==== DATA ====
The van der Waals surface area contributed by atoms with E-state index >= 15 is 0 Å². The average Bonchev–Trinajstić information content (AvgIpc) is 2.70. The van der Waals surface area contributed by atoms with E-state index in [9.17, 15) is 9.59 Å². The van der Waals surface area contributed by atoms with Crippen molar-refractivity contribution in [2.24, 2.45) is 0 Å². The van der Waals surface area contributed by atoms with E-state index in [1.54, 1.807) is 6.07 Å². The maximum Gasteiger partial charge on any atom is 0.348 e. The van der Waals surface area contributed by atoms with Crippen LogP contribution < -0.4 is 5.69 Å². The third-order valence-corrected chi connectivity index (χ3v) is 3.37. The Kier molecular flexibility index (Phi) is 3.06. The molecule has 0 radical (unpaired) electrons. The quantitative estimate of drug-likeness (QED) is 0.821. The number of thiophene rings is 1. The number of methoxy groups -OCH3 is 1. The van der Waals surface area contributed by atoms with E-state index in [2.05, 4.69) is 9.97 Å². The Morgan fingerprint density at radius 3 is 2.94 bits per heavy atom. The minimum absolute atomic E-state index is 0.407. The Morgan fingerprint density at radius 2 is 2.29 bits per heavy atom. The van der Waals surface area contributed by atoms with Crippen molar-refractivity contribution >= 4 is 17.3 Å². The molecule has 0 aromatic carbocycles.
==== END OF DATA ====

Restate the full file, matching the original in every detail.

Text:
The van der Waals surface area contributed by atoms with E-state index >= 15 is 0 Å². The average Bonchev–Trinajstić information content (AvgIpc) is 2.70. The van der Waals surface area contributed by atoms with E-state index in [9.17, 15) is 9.59 Å². The van der Waals surface area contributed by atoms with Crippen molar-refractivity contribution in [2.24, 2.45) is 0 Å². The van der Waals surface area contributed by atoms with E-state index in [1.54, 1.807) is 6.07 Å². The maximum Gasteiger partial charge on any atom is 0.348 e. The van der Waals surface area contributed by atoms with Crippen LogP contribution < -0.4 is 5.69 Å². The third-order valence-corrected chi connectivity index (χ3v) is 3.37. The Kier molecular flexibility index (Phi) is 3.06. The molecule has 0 radical (unpaired) electrons. The quantitative estimate of drug-likeness (QED) is 0.821. The number of thiophene rings is 1. The number of methoxy groups -OCH3 is 1. The van der Waals surface area contributed by atoms with E-state index in [2.05, 4.69) is 9.97 Å². The Morgan fingerprint density at radius 3 is 2.94 bits per heavy atom. The minimum absolute atomic E-state index is 0.407. The Morgan fingerprint density at radius 2 is 2.29 bits per heavy atom. The van der Waals surface area contributed by atoms with Crippen molar-refractivity contribution >= 4 is 17.3 Å². The molecule has 0 aromatic carbocycles.